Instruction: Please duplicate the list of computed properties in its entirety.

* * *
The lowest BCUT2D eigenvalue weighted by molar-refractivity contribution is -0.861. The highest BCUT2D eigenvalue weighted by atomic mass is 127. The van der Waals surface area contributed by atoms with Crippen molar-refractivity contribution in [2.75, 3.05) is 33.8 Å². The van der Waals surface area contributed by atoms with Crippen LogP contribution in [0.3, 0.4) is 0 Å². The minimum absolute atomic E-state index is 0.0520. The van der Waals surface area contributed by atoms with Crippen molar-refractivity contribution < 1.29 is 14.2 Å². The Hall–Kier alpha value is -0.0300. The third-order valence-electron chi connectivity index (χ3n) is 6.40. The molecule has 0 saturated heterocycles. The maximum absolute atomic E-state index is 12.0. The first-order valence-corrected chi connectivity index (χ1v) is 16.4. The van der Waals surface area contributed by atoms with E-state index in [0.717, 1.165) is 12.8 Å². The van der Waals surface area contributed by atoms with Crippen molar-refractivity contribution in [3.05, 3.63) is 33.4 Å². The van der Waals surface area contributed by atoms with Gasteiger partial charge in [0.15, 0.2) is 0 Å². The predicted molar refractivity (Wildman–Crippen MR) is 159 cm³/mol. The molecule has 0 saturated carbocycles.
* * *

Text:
The lowest BCUT2D eigenvalue weighted by molar-refractivity contribution is -0.861. The highest BCUT2D eigenvalue weighted by atomic mass is 127. The van der Waals surface area contributed by atoms with Crippen molar-refractivity contribution in [2.75, 3.05) is 33.8 Å². The van der Waals surface area contributed by atoms with Crippen LogP contribution in [0.3, 0.4) is 0 Å². The minimum absolute atomic E-state index is 0.0520. The van der Waals surface area contributed by atoms with Crippen molar-refractivity contribution < 1.29 is 14.2 Å². The Hall–Kier alpha value is -0.0300. The third-order valence-electron chi connectivity index (χ3n) is 6.40. The molecule has 0 saturated heterocycles. The maximum absolute atomic E-state index is 12.0. The first-order valence-corrected chi connectivity index (χ1v) is 16.4. The van der Waals surface area contributed by atoms with E-state index in [0.717, 1.165) is 12.8 Å². The van der Waals surface area contributed by atoms with Crippen molar-refractivity contribution in [3.05, 3.63) is 33.4 Å². The van der Waals surface area contributed by atoms with Gasteiger partial charge in [0.15, 0.2) is 0 Å². The predicted molar refractivity (Wildman–Crippen MR) is 159 cm³/mol. The molecule has 0 saturated carbocycles.